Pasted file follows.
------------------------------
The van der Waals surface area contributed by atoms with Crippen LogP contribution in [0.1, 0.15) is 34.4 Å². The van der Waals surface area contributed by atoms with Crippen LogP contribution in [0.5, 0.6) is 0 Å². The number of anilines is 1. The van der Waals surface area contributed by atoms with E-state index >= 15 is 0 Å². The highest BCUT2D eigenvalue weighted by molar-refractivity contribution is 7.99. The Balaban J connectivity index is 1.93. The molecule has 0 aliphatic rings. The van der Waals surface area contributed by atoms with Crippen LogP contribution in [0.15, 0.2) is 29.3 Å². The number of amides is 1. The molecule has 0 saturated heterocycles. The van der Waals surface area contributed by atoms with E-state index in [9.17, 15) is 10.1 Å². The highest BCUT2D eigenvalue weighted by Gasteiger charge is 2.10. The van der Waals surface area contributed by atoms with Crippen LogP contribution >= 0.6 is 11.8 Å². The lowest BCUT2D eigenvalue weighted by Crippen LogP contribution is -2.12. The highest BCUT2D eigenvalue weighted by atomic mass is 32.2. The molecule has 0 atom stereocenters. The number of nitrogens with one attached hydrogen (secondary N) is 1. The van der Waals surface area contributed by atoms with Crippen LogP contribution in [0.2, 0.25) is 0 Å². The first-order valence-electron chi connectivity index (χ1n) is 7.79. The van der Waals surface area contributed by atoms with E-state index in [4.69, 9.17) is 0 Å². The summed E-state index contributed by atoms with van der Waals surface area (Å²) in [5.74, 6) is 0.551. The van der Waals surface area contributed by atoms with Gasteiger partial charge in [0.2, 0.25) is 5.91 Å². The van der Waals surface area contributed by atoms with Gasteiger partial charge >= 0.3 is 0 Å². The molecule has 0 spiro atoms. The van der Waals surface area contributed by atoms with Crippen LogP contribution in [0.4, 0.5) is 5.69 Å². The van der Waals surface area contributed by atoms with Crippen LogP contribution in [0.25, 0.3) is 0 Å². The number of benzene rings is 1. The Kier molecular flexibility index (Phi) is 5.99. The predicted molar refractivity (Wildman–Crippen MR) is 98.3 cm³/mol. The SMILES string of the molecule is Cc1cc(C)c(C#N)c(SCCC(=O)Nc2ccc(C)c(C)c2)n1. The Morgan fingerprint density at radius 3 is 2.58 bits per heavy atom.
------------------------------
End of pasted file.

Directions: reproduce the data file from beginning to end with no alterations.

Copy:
The van der Waals surface area contributed by atoms with Crippen LogP contribution in [0.1, 0.15) is 34.4 Å². The van der Waals surface area contributed by atoms with Crippen LogP contribution in [0.5, 0.6) is 0 Å². The number of anilines is 1. The van der Waals surface area contributed by atoms with E-state index >= 15 is 0 Å². The highest BCUT2D eigenvalue weighted by molar-refractivity contribution is 7.99. The Balaban J connectivity index is 1.93. The molecule has 0 aliphatic rings. The van der Waals surface area contributed by atoms with Crippen LogP contribution in [0.15, 0.2) is 29.3 Å². The number of amides is 1. The molecule has 0 saturated heterocycles. The van der Waals surface area contributed by atoms with E-state index in [9.17, 15) is 10.1 Å². The highest BCUT2D eigenvalue weighted by Gasteiger charge is 2.10. The van der Waals surface area contributed by atoms with Crippen LogP contribution >= 0.6 is 11.8 Å². The lowest BCUT2D eigenvalue weighted by Crippen LogP contribution is -2.12. The highest BCUT2D eigenvalue weighted by atomic mass is 32.2. The molecule has 0 atom stereocenters. The number of nitrogens with one attached hydrogen (secondary N) is 1. The van der Waals surface area contributed by atoms with Crippen LogP contribution in [0.2, 0.25) is 0 Å². The first-order valence-electron chi connectivity index (χ1n) is 7.79. The van der Waals surface area contributed by atoms with E-state index in [4.69, 9.17) is 0 Å². The summed E-state index contributed by atoms with van der Waals surface area (Å²) in [5.74, 6) is 0.551. The van der Waals surface area contributed by atoms with Gasteiger partial charge in [0.2, 0.25) is 5.91 Å². The van der Waals surface area contributed by atoms with Gasteiger partial charge >= 0.3 is 0 Å². The molecule has 0 spiro atoms. The van der Waals surface area contributed by atoms with Crippen LogP contribution in [0.4, 0.5) is 5.69 Å². The van der Waals surface area contributed by atoms with Crippen LogP contribution in [0.25, 0.3) is 0 Å². The number of benzene rings is 1. The Kier molecular flexibility index (Phi) is 5.99. The predicted molar refractivity (Wildman–Crippen MR) is 98.3 cm³/mol. The SMILES string of the molecule is Cc1cc(C)c(C#N)c(SCCC(=O)Nc2ccc(C)c(C)c2)n1. The Morgan fingerprint density at radius 3 is 2.58 bits per heavy atom.